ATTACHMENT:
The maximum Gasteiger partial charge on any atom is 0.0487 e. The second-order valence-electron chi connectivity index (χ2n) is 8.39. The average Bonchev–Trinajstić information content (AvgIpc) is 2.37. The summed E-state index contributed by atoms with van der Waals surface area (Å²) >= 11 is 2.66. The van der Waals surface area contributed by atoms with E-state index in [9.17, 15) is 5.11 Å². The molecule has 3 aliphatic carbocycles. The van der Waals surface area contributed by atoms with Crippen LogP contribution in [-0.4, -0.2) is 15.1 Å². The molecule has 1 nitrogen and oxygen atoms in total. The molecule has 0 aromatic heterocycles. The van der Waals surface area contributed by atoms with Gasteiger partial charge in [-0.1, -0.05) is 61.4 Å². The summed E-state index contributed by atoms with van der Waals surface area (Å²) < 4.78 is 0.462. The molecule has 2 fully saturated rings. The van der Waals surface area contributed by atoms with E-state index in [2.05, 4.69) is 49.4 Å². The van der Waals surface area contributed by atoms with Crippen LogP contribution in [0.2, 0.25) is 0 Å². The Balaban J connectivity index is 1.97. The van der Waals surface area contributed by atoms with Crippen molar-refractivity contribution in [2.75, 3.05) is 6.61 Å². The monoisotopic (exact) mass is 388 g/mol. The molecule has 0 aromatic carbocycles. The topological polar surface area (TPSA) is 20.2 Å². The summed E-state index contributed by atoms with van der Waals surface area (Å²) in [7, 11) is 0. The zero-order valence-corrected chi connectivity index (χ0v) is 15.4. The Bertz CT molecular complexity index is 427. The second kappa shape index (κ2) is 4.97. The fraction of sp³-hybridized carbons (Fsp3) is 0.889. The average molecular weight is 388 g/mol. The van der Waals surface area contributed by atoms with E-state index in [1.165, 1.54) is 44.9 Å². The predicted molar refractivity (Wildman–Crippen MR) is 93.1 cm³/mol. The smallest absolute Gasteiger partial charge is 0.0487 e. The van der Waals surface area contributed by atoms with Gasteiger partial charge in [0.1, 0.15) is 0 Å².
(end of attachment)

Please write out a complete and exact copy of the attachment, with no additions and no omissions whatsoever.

The maximum Gasteiger partial charge on any atom is 0.0487 e. The second-order valence-electron chi connectivity index (χ2n) is 8.39. The average Bonchev–Trinajstić information content (AvgIpc) is 2.37. The summed E-state index contributed by atoms with van der Waals surface area (Å²) >= 11 is 2.66. The van der Waals surface area contributed by atoms with E-state index in [9.17, 15) is 5.11 Å². The molecule has 3 aliphatic carbocycles. The van der Waals surface area contributed by atoms with Crippen LogP contribution in [-0.4, -0.2) is 15.1 Å². The molecule has 1 nitrogen and oxygen atoms in total. The molecule has 0 aromatic heterocycles. The van der Waals surface area contributed by atoms with Gasteiger partial charge in [-0.1, -0.05) is 61.4 Å². The summed E-state index contributed by atoms with van der Waals surface area (Å²) < 4.78 is 0.462. The molecule has 2 fully saturated rings. The van der Waals surface area contributed by atoms with E-state index in [2.05, 4.69) is 49.4 Å². The van der Waals surface area contributed by atoms with Crippen LogP contribution in [0.2, 0.25) is 0 Å². The Balaban J connectivity index is 1.97. The van der Waals surface area contributed by atoms with Crippen molar-refractivity contribution in [2.75, 3.05) is 6.61 Å². The monoisotopic (exact) mass is 388 g/mol. The molecule has 0 aromatic carbocycles. The topological polar surface area (TPSA) is 20.2 Å². The summed E-state index contributed by atoms with van der Waals surface area (Å²) in [7, 11) is 0. The zero-order valence-corrected chi connectivity index (χ0v) is 15.4. The Bertz CT molecular complexity index is 427. The second kappa shape index (κ2) is 4.97. The fraction of sp³-hybridized carbons (Fsp3) is 0.889. The average molecular weight is 388 g/mol. The van der Waals surface area contributed by atoms with E-state index in [1.165, 1.54) is 44.9 Å². The predicted molar refractivity (Wildman–Crippen MR) is 93.1 cm³/mol. The smallest absolute Gasteiger partial charge is 0.0487 e. The van der Waals surface area contributed by atoms with Gasteiger partial charge in [0.1, 0.15) is 0 Å².